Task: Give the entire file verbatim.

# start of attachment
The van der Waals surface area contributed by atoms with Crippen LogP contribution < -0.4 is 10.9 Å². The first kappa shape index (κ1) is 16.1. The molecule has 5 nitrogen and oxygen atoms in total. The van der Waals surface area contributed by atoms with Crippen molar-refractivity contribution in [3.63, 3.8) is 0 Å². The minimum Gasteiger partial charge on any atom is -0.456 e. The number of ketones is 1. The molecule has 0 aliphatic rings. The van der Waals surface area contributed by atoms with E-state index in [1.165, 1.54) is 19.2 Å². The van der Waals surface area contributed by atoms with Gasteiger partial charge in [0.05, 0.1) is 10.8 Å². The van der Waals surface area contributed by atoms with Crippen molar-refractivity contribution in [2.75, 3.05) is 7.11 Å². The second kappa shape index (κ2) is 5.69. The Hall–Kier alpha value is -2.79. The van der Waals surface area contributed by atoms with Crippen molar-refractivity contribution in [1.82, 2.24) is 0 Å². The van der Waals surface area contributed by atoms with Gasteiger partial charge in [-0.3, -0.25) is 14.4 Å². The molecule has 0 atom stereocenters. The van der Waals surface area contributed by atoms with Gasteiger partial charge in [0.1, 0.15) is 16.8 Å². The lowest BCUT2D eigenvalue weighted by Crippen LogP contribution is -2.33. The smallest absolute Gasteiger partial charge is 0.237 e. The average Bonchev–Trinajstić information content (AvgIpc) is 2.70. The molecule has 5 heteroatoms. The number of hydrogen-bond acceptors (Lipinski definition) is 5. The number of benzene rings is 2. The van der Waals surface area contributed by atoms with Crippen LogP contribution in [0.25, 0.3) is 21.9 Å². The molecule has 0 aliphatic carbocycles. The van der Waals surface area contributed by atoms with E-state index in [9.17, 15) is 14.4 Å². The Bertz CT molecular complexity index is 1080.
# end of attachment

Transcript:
The van der Waals surface area contributed by atoms with Crippen LogP contribution < -0.4 is 10.9 Å². The first kappa shape index (κ1) is 16.1. The molecule has 5 nitrogen and oxygen atoms in total. The van der Waals surface area contributed by atoms with Crippen molar-refractivity contribution in [3.63, 3.8) is 0 Å². The minimum Gasteiger partial charge on any atom is -0.456 e. The number of ketones is 1. The molecule has 0 aliphatic rings. The van der Waals surface area contributed by atoms with E-state index in [1.165, 1.54) is 19.2 Å². The van der Waals surface area contributed by atoms with Gasteiger partial charge in [0.05, 0.1) is 10.8 Å². The van der Waals surface area contributed by atoms with Crippen molar-refractivity contribution in [2.75, 3.05) is 7.11 Å². The second kappa shape index (κ2) is 5.69. The Hall–Kier alpha value is -2.79. The van der Waals surface area contributed by atoms with Crippen molar-refractivity contribution in [1.82, 2.24) is 0 Å². The van der Waals surface area contributed by atoms with Gasteiger partial charge in [-0.3, -0.25) is 14.4 Å². The molecule has 0 atom stereocenters. The van der Waals surface area contributed by atoms with Gasteiger partial charge in [0.1, 0.15) is 16.8 Å². The lowest BCUT2D eigenvalue weighted by Crippen LogP contribution is -2.33. The smallest absolute Gasteiger partial charge is 0.237 e. The average Bonchev–Trinajstić information content (AvgIpc) is 2.70. The molecule has 5 heteroatoms. The number of hydrogen-bond acceptors (Lipinski definition) is 5. The number of benzene rings is 2. The van der Waals surface area contributed by atoms with Crippen LogP contribution in [0.25, 0.3) is 21.9 Å². The molecule has 0 aliphatic carbocycles. The van der Waals surface area contributed by atoms with E-state index in [9.17, 15) is 14.4 Å². The Bertz CT molecular complexity index is 1080.